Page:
Notes on 2017:
A year dominated by construction it seems:
Starting with a new roof on the house (March), then a rebuilding of the external kitchen (May), followed by a new pig pen (June), then two new pig pens (September) and a rebuilding of one of the the old ones (October).... plus the demolition of the goat pens and the building of a wall (October/November) along our boundary -after a dispute with a (non-resident) neighbour who could smell pigs when nobody else could.
So the intended "Conslidation" was mostly in the form of construction work, its aftermath and the distraction of clearing up after construction workers had finished constructing (and destructing)....There was also hardship with both the Leyte Earthquake and a nasty storm in July.
A disasterous farrowing in August -but good ones in June and December.
After crushing several of her litter in January we decided that sow No. One needed to be culled.
There is now a greater integration between animals and garden. Hedge and tree trimmings go to the goats, Fallen coconuts and Coconut branches also weeds go to the pigs. We are also starting to multiply forage trees and grow new ones i f possible.In October (as the building programmes were ending) I realized that the garden was beginning to reach the point (or maybe had already long reached it) where trimming and harvesting were an important part of maintenance. I also realised that "harvesting" was part of "trimming"..... So the relationship between the plants and the animals becomes much closer......
These are intuitive things that can only come out of the work itself (if one is open to them). Fatima had already remarked that most of her farming friends (on Facebook) agree that one cannot put ones farm in the hands of other people..... One has to do it oneself..... and (in my experience) only through doing it oneself, and noticing the effects (and the problems) does one get the required understanding of how things work (slowly over time).
This is also why I object to NGO's who promote things -without the experience of having practiced them for a long time.....
The following changes seem to be successful:
- Planting season now starting in May, after the dry season has ended
- Less emphasis on trying to get things to grow -and more temphasis on maintenance and harvesting....
- More emphasis on plant care, in an attempt to increase production for animals and humans, as well as propagation
- Sorting plants by size more effectively to prevent choking of small plants by larger ones -although a mixture still seems desirable
However, more work needs to be done regarding:
- Planting beans in ways that allow them to climb, without too much excess growth.
- Protection of seeds and young sedlings from Chickens and ducks (perhaps including planting seeds amongst weeds to give protection from chickens)
- Use of "wild" areas for hardy plants such as beans, Saluyot, etc...
No advances with Hydroponics this year (bamboo rafts -or even edible water plants) -although we are building rain gardens to deal with excess water and we also have built an extra reservoir by the new pig pens.
We do hope to expand the range of water plants (and maybe fish) -but until now, they only seem sustainable in the reservoir by the house. However, this can perhaps function as a nursery for spreading to other water areas (duck and fish ponds).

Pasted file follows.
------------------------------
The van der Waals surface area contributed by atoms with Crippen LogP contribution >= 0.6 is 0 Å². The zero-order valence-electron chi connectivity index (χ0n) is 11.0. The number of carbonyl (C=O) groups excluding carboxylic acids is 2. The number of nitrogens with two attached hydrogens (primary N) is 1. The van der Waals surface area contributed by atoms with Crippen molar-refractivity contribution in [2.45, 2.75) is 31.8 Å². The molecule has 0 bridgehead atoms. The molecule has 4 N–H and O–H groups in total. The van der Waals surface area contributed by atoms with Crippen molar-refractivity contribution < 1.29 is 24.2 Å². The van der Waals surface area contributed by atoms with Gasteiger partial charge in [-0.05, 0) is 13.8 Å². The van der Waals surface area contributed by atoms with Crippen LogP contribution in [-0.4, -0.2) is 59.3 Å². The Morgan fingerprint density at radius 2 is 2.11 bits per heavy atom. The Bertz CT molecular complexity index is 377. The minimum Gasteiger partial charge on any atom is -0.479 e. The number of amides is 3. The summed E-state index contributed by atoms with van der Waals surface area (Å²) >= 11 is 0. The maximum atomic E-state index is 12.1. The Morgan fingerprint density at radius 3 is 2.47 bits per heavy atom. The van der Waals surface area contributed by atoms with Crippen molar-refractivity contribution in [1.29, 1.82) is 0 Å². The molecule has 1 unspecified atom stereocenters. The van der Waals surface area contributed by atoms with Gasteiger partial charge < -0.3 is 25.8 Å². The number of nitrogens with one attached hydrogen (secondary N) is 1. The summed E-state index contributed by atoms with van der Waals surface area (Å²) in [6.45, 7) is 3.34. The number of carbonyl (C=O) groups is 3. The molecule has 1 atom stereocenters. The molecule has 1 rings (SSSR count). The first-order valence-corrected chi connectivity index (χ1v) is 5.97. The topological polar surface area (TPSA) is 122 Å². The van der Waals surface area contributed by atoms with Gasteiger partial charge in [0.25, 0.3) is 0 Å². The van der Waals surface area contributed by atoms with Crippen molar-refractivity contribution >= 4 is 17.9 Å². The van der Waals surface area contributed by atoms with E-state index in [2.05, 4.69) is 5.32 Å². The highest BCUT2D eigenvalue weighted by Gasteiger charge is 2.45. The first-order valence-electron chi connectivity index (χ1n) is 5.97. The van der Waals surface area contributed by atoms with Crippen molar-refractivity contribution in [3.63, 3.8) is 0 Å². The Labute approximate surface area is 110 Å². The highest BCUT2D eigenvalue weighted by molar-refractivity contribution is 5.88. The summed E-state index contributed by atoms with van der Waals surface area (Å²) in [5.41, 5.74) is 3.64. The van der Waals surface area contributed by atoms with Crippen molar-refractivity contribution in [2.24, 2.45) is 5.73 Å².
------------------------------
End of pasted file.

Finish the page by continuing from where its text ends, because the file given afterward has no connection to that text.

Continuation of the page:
Certainly, drainage channels and rain gardens are improving drainage -but perhaps more work is still needed on the paths. Obviously, the more ground cover there is, the better is the drainage, with less run-off and erosion from empty areas.
Growing small seeds (radish, greens, tomatos, eggplants, etc.) is still proving very difficult -although larger crops (sesame, beans, saluyot, etc.) did grow rather wild and out of hand at times -perhaps due to the distractions provided by the builders.
Auntie Brownie farrowed successfully twice this year (in June and December).
Unfortunately, No.Three lost her entire litter in August due to Porcine Parvo Virus. However she is pregnant again -and we hope that she is now immune.
No.One has been culled, after crushing several piglets in January.
We have also reduced the group down to just Auntie Brownie, No.Three and Boar Pinkie'. However, each pig now has its own (newly built) pen.
We also have a spare pen for fattening one or more of the piglets (usually the runt) for our own consumption. The other piglets get sold off.
Hopefully, in future, we can manage two farrowing in a year from each of our two sows.
Goats:Snowball has been sold off -but we still have Latte and the two kids (born in February).
We are planning to get sell the two kids and get a new female for Latte.
Ducks:The duck population has also been severely reduced -with ten (now fairly large) ducklings, two hens and a drake (plus Twisty -who is more of a pet)
Chickens:The chicken population seems to be maintaining itself.
However, some unplanned breeding with a neighbou's bantam seems to reducing the size of some new chicks. We are planning to introduce a pair of (non-native) fattening chickens into the mix to see if we can increase sizes.
The Tilapia population also seems to maintain itself.
Continue with consolidation:
- Cultivate the areas damaged by the construction of pens and wall (particularly mahogany area)
- Cultivate the areas reclaimed from the old pig and goat pens
- Improve drainage (rain gardens and paths)
- Encouraging the spread of plants where some are already growing
- Continue improving soil (increase crop production)
- Grow more animal forage
- More decorative plants
- More fruit trees
- Make a garden plan?